Most anglers today can’t imagine fishing without sonar to show them the depth and presence of fish. Add an electronic chart to the equation to provide a detailed lake map right in front of you, and GPS to show the precise location of your boat on that map, and you’re in total control. Whether you’re fishing a bass boat, walleye boat or utility boat, good electronics not only show you fish, but help keep you in the hotspot, too. They can even help you find your way back to the ramp or nearest fuel dock.
Today, most ‘packaged’ aluminum fishing boats come factory-rigged with a reliable fish finder, and your aluminum boat dealer can easily upgrade your electronic array to incorporate Global Positioning Satellites (GPS) for navigation, and chart plotting to show your fishing boat’s exact location on the lake as well as the structure around you. In addition, available chart plotting software will even tell you what your options are for restaurants and motels near the lake when you’re done fishing.
Adding GPS helps you mark productive spots that hold fish for your return later in the day—or even the next year. While installing a GPS unit used to mean also installing the module that picked up the satellite signals to triangulate your position, many modern GPS units feature that module built-in. All you need is a battery to run it. You might even opt for an inexpensive hand-help GPS unit that you can affix to its own in-boat mount.
From there, the sky is the limit for rigging your aluminum fishing boat with electronics. Today’s state-of-the-art units feature high-definition sonar, side-scanning sonar to see fish and structure to the side of your boat, even 360-degree scanning to show what’s under the water all the way around your boat. Larger aluminum walleye boats used in all sorts of weather benefit from radar—recreational radar units have fallen drastically in price over the last few years. Chart plotters come with a chip loaded with detailed lake maps that show lake bottoms for several surrounding states—all on the same chip. Gone are the days of massive paper map books. Anglers can trailer their bass boats or walleye boats to any lake in the country and have a detailed map of it right on their console. For trolling in your walleye boat, you can even add a speed-and-temperature probe that shows you the exact level of fish-holding temperature breaks, and if you’re trolling with or against an underwater current.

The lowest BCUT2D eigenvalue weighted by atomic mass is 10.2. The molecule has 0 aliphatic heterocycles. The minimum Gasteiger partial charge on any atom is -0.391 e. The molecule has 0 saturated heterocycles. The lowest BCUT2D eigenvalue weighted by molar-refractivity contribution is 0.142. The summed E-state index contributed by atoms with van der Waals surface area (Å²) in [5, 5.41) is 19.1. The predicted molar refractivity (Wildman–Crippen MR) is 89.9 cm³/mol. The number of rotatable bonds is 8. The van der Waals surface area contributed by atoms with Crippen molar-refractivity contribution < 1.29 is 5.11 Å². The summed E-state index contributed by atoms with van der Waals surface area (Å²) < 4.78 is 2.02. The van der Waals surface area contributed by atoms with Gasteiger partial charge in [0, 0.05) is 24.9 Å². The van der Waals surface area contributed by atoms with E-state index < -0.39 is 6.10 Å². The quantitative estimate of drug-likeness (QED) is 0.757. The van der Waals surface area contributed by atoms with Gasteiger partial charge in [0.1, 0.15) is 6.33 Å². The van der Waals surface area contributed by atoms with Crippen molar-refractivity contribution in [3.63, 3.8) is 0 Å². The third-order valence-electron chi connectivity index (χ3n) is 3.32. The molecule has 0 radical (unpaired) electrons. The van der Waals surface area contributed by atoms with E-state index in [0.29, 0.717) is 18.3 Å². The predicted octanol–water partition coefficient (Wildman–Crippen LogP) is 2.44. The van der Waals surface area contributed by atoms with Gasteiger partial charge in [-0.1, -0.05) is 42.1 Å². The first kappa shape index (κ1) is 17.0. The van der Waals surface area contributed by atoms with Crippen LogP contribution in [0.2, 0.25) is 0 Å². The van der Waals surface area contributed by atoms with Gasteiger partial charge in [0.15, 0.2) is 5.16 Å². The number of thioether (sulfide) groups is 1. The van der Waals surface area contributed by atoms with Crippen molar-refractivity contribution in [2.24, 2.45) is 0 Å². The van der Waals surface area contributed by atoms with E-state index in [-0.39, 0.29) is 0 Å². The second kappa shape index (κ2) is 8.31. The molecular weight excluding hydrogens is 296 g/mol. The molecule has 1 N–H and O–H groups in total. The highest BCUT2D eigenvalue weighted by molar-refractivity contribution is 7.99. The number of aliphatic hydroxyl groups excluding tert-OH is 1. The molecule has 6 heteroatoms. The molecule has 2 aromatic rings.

If budget is an issue and you need to keep it simple, basic electronics to help you find fish and monitor the depth and structure are not expensive. If you have an open aluminum utility boat, either a jon boat or a utility-V boat, you can purchase a sonar unit for less than $100. And you don’t have to drill any holes to mount the transducer, which is the small puck that actually shoots the sonar pulse down into the water. Transducer brackets are available to simply clamp onto the transom next to your outboard.
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